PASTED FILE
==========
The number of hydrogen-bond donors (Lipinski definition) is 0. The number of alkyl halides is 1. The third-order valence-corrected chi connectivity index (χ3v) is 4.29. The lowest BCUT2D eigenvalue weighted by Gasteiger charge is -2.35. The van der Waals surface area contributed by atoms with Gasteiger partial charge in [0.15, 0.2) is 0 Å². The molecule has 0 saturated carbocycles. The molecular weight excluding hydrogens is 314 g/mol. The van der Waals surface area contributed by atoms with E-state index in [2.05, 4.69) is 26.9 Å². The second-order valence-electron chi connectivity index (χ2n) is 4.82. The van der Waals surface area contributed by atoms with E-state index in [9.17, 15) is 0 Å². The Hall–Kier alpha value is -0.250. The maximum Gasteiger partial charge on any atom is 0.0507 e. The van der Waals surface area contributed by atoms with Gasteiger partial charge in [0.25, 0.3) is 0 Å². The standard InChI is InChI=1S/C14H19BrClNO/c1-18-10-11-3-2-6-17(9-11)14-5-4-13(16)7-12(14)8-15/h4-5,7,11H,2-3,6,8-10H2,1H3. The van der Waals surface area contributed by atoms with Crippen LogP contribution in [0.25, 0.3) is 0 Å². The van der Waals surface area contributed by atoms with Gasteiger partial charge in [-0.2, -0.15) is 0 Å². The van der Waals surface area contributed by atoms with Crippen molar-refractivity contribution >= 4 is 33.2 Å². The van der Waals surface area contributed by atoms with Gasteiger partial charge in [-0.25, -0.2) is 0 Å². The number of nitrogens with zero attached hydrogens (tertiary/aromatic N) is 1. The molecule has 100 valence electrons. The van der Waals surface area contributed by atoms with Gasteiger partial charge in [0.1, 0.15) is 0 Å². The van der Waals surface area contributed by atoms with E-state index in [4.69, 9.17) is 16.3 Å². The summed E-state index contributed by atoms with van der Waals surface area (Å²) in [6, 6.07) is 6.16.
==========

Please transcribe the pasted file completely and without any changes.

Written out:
The number of hydrogen-bond donors (Lipinski definition) is 0. The number of alkyl halides is 1. The third-order valence-corrected chi connectivity index (χ3v) is 4.29. The lowest BCUT2D eigenvalue weighted by Gasteiger charge is -2.35. The van der Waals surface area contributed by atoms with Gasteiger partial charge in [0.15, 0.2) is 0 Å². The molecule has 0 saturated carbocycles. The molecular weight excluding hydrogens is 314 g/mol. The van der Waals surface area contributed by atoms with E-state index in [2.05, 4.69) is 26.9 Å². The second-order valence-electron chi connectivity index (χ2n) is 4.82. The van der Waals surface area contributed by atoms with E-state index in [9.17, 15) is 0 Å². The Hall–Kier alpha value is -0.250. The maximum Gasteiger partial charge on any atom is 0.0507 e. The van der Waals surface area contributed by atoms with Gasteiger partial charge in [0.25, 0.3) is 0 Å². The standard InChI is InChI=1S/C14H19BrClNO/c1-18-10-11-3-2-6-17(9-11)14-5-4-13(16)7-12(14)8-15/h4-5,7,11H,2-3,6,8-10H2,1H3. The van der Waals surface area contributed by atoms with Crippen LogP contribution in [0.25, 0.3) is 0 Å². The van der Waals surface area contributed by atoms with Gasteiger partial charge in [-0.2, -0.15) is 0 Å². The van der Waals surface area contributed by atoms with Crippen molar-refractivity contribution >= 4 is 33.2 Å². The van der Waals surface area contributed by atoms with Gasteiger partial charge in [-0.25, -0.2) is 0 Å². The number of nitrogens with zero attached hydrogens (tertiary/aromatic N) is 1. The molecule has 100 valence electrons. The van der Waals surface area contributed by atoms with Gasteiger partial charge in [0.1, 0.15) is 0 Å². The van der Waals surface area contributed by atoms with E-state index in [4.69, 9.17) is 16.3 Å². The summed E-state index contributed by atoms with van der Waals surface area (Å²) in [6, 6.07) is 6.16.